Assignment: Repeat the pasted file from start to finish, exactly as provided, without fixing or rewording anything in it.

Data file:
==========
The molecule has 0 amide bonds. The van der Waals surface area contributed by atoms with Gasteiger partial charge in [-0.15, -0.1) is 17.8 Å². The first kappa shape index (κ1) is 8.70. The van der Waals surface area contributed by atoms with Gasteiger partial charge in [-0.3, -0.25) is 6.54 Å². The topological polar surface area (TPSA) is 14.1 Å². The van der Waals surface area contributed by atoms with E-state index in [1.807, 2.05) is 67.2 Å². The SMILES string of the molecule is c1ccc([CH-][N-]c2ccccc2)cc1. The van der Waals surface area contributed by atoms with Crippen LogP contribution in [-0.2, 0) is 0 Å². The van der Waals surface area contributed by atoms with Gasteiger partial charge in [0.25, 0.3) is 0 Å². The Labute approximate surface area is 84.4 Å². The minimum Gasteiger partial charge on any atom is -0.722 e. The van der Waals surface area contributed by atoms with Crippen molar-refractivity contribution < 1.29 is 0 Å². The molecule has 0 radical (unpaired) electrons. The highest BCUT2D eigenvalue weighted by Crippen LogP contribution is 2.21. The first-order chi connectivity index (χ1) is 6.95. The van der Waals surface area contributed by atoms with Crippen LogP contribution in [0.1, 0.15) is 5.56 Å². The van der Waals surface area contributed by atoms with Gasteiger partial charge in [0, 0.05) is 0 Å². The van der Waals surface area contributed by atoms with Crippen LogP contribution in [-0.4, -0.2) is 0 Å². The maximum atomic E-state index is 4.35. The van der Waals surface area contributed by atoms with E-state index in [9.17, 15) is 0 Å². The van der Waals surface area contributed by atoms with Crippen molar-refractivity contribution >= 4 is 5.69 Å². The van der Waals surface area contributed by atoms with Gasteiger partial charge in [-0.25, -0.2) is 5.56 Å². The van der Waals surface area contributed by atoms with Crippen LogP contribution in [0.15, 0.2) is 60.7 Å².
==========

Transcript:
The molecule has 0 amide bonds. The van der Waals surface area contributed by atoms with Gasteiger partial charge in [-0.15, -0.1) is 17.8 Å². The first kappa shape index (κ1) is 8.70. The van der Waals surface area contributed by atoms with Gasteiger partial charge in [-0.3, -0.25) is 6.54 Å². The topological polar surface area (TPSA) is 14.1 Å². The van der Waals surface area contributed by atoms with E-state index in [1.807, 2.05) is 67.2 Å². The SMILES string of the molecule is c1ccc([CH-][N-]c2ccccc2)cc1. The van der Waals surface area contributed by atoms with Crippen LogP contribution in [-0.2, 0) is 0 Å². The van der Waals surface area contributed by atoms with Gasteiger partial charge in [0.25, 0.3) is 0 Å². The Labute approximate surface area is 84.4 Å². The minimum Gasteiger partial charge on any atom is -0.722 e. The van der Waals surface area contributed by atoms with Crippen molar-refractivity contribution < 1.29 is 0 Å². The molecule has 0 radical (unpaired) electrons. The highest BCUT2D eigenvalue weighted by Crippen LogP contribution is 2.21. The first-order chi connectivity index (χ1) is 6.95. The van der Waals surface area contributed by atoms with Crippen LogP contribution in [0.1, 0.15) is 5.56 Å². The van der Waals surface area contributed by atoms with Gasteiger partial charge in [0, 0.05) is 0 Å². The van der Waals surface area contributed by atoms with Crippen LogP contribution in [-0.4, -0.2) is 0 Å². The maximum atomic E-state index is 4.35. The van der Waals surface area contributed by atoms with E-state index in [9.17, 15) is 0 Å². The van der Waals surface area contributed by atoms with Crippen molar-refractivity contribution >= 4 is 5.69 Å². The van der Waals surface area contributed by atoms with Gasteiger partial charge in [-0.25, -0.2) is 5.56 Å². The van der Waals surface area contributed by atoms with Crippen LogP contribution in [0.15, 0.2) is 60.7 Å².